A question of ethics that comes down to choice

The question of design and ethics seems to have raised its head again, prompted by the events of 11 September and the war in Afghanistan.

Last week Alex Cameron and Kelly Al-Saleh argued on Design Week’s Letters page that graphics work should be for clients and not represent the designers’ own views. This week Alain Porry is making the case for change that would make designers more than the mere servers of clients, indicating that he would like to see more ‘self-expression’ coming through.

Surely there is room for both views. Graphics, like all design disciplines, is a commercial business, however small the project, and designers expect to make a living from it. That means working with clients, ideally in collaboration, rather than under their instruction, but to get the best for them and their target audience.

If you divorce these two aspects, particularly in graphics, you enter the realms of fine art or craft. Both of these are admirable cultural pursuits to which design owes considerable heritage, but they are not to be confused with design and its focus on the mass market.

The difference between design and a lot of other businesses, though, is that most of the people involved in it are there for love, having a passion for design and creative thinking. We are very fortunate in that.

But it means that we bring ourselves into it wholeheartedly, complete with all our sensibilities. That is where the dilemma surely lies. Designers may be faced with personal choices about working to promote, say, a cigarette company when they are against smoking.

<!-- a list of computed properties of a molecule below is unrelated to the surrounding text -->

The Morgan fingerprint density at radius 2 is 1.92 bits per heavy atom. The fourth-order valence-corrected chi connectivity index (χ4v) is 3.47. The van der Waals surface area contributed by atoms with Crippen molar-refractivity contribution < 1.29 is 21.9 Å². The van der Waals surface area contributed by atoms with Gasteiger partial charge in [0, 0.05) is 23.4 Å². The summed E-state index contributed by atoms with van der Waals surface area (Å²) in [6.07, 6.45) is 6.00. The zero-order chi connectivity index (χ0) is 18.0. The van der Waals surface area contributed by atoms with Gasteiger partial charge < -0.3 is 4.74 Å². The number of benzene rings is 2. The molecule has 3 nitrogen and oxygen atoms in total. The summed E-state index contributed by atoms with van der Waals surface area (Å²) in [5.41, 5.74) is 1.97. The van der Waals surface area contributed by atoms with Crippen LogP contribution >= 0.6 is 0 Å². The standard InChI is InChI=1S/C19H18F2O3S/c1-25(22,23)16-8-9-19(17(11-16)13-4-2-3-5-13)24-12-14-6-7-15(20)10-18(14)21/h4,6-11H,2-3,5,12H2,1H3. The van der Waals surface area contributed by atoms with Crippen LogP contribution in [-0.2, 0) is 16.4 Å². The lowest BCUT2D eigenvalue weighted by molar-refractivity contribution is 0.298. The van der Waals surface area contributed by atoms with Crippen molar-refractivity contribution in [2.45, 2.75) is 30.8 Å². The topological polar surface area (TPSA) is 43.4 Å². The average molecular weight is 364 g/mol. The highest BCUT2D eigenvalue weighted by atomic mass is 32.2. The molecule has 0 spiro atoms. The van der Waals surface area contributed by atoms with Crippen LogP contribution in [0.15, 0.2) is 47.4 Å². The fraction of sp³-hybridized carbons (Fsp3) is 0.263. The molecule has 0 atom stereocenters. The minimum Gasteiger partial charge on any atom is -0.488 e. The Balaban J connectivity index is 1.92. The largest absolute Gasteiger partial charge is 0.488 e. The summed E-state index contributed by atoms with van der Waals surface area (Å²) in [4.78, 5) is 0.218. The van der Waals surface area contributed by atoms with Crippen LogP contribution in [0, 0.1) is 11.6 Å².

Such issues are invariably resolved on an individual basis – such is the diversity of opinion possible in the UK. A consultancy can usually decide a policy that doesn’t seriously compromise the individual’s freedom of choice. Anyway, the client would probably get a lousy job if the opposite was the case.

By the same token, there is nothing to stop designers from campaigning for organisations they believe in – or against those they don’t – as long as they stay within the boundaries of the law and the professional code. Like lawyers and doctors, they can and should use their skills in any way that suits them for the good of all – and they should fight for what, in their judgement, is the best course.

So where does that leave the ethical debate? Surely there doesn’t need to be the polarisation our letterwriters suggest. If design businesses are doing their job well they’ll be confronting clients at every turn to get the best deal for the consumer. And if they disagree fundamentally with the line a client is pushing then they shouldn’t take on the work.

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